by Allie Broas, Program and Administrative Assistant
Colorado has announced its placement, among six other states, that plan on extending the Medicaid pay raise for primary care doctors in 2015.
The good news for the doctors treating Medicaid patients extends to Alabama, Iowa, Maryland, Mississippi, New Mexico, and the District of Columbia, as they join Colorado in plans to use their own money to prolong the pay raises through the next year. Alaska and North Dakota will continue with the higher pay rates that they have provided to primary care doctors even before the federally mandated two-year bump took effect in 2013. The remaining 42 states will revert back to the 2012 Medicaid pay rates at the end of the year.
Why is this so important for Colorado? Even before Colorado implemented the Medicaid expansion in early 2014, there were not enough doctors taking Medicaid patients. In 2013, a reported 19.8 percent of Medicaid patients were told by a doctor’s office that they would not accept patients with their insurance, compared to 5.5 percent of patients with private insurance. Cue two-year pay raise for primary care doctors taking Medicaid patients.
Now, with the expansion of Medicaid under the Affordable Care Act earlier this year, hospitals in Colorado saw an increase of 30.5 percent in Medicaid patients seen in the first quarter alone. This new group of Medicaid patients is largely composed of the previously uninsured, illustrating the vast increase in now-insured Coloradans.
The 42 states reverting to 2012 rates may be missing out on an opportunity to better connect Medicaid patients to primary care. Raising Medicaid’s reimbursement rates to match Medicare’s reimbursement rates was an average 73 percent pay increase (http://capsules.kaiserhealthnews.org/index.php/2014/07/6-states-d-c-extending-medicaid-pay-raise-next-year-to-primary-care-doctors/) nationally for those doctors.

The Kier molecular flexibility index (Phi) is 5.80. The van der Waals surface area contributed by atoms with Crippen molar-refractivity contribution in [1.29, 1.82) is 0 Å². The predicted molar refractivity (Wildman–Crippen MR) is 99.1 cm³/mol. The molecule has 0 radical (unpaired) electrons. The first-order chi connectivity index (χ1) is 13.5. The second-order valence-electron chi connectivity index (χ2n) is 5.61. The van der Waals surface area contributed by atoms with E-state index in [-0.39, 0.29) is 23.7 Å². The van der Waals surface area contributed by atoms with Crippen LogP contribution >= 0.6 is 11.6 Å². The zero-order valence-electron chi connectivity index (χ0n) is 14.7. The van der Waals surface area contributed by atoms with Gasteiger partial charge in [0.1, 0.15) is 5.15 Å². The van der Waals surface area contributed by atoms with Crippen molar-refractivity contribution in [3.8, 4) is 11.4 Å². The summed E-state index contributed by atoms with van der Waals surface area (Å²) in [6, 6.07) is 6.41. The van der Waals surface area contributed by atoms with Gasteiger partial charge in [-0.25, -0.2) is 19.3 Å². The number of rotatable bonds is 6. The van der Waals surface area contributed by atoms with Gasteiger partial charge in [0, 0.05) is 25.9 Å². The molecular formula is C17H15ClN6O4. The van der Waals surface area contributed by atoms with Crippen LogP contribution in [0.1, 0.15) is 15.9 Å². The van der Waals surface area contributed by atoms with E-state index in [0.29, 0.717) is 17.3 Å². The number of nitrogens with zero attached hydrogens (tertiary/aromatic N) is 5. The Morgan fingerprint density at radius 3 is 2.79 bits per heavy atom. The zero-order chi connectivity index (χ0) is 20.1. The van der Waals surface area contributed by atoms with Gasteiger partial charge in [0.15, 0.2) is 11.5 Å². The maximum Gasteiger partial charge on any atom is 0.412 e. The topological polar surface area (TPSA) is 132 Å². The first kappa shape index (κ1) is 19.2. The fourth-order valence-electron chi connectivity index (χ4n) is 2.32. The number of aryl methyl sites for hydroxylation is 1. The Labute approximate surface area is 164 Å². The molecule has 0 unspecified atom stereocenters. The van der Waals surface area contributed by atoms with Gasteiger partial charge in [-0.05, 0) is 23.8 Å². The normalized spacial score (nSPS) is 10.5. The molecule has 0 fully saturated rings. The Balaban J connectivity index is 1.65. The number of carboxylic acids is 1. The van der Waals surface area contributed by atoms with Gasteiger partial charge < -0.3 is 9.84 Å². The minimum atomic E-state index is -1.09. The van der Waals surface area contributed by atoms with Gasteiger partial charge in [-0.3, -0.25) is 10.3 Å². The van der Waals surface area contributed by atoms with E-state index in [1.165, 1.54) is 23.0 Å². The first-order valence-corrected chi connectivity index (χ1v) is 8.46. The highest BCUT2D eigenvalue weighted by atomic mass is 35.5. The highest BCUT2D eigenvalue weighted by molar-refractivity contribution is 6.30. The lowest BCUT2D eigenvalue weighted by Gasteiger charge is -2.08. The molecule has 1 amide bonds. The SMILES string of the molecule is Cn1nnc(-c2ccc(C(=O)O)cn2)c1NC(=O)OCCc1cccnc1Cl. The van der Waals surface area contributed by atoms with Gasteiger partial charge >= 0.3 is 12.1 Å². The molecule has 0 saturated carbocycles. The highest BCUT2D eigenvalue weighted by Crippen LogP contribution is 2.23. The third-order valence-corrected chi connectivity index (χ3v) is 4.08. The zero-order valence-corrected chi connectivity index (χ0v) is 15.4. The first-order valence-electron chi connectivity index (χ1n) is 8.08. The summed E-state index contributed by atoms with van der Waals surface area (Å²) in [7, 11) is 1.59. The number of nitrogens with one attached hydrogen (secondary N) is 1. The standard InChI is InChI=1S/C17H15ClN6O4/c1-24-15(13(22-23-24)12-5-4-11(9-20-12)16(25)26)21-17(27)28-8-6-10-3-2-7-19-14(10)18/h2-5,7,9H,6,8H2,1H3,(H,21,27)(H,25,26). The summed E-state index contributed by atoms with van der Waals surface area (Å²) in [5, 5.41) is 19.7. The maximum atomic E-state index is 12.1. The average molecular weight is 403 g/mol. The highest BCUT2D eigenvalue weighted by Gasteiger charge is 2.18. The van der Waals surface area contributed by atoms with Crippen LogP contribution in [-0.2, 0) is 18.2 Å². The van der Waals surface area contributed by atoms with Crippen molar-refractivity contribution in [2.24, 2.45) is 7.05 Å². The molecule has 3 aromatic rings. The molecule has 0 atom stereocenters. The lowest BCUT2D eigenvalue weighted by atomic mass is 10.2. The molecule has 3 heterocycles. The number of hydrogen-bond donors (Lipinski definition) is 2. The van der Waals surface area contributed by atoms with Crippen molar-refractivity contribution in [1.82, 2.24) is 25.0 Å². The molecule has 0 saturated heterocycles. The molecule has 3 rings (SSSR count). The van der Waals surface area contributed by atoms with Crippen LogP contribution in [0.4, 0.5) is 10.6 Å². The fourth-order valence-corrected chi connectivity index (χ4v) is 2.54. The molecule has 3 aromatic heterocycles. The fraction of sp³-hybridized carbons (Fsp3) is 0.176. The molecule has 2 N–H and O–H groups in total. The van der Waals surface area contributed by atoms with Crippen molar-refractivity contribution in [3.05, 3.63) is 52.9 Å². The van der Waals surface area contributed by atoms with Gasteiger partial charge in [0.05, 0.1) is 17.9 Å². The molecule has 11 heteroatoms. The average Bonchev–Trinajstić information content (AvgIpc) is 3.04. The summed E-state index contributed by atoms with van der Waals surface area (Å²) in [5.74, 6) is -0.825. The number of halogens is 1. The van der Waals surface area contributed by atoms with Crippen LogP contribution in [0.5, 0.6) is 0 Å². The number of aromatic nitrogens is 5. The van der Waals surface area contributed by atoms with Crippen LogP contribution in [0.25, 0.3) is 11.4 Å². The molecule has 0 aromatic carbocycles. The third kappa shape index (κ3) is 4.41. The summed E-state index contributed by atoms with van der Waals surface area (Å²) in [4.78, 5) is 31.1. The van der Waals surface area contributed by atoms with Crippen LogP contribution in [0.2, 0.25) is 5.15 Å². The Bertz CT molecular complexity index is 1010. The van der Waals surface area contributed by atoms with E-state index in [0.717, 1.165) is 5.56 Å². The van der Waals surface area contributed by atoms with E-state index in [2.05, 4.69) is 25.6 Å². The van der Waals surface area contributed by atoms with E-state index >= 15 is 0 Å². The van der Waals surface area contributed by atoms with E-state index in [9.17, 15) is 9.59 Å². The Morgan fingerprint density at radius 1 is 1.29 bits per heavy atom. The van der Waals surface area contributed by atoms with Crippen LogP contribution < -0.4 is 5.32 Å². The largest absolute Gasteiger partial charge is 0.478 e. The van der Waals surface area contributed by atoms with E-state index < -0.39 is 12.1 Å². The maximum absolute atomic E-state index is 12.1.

It is clear that the law also hit a nerve in two states that originally denied the Medicaid expansion. Both Alabama and Mississippi have approved funding, $32 million and $12 million respectively, from their own budgets to pay for the extended pay raises for primary care doctors.
According to the Department of Health and Human Services, one in five Americans currently receive health insurance through a state Medicaid plan. Despite the lack of clear-cut data on the effects of this pay raise, it is obvious that incentives to get primary care doctors to treat Medicaid patients are a mounting necessity. Colorado hospitals that saw Medicaid patients paid 20.1 percent of all charges in 2014 – a growth from 15.4 percent in 2013 and a representation of the reduction in uncompensated care. The promise of reduced health care costs for hospitals suggests that, with more doctors in Colorado accepting Medicaid patients under this pay raise, individual providers may be able to provide care to more Medicaid patients or may be able to diminish the cost shift to private insurance.
Still, such incentives to build an adequate Medicaid workforce capacity may fall short in keeping pace to provide Coloradans the care they need when they need it.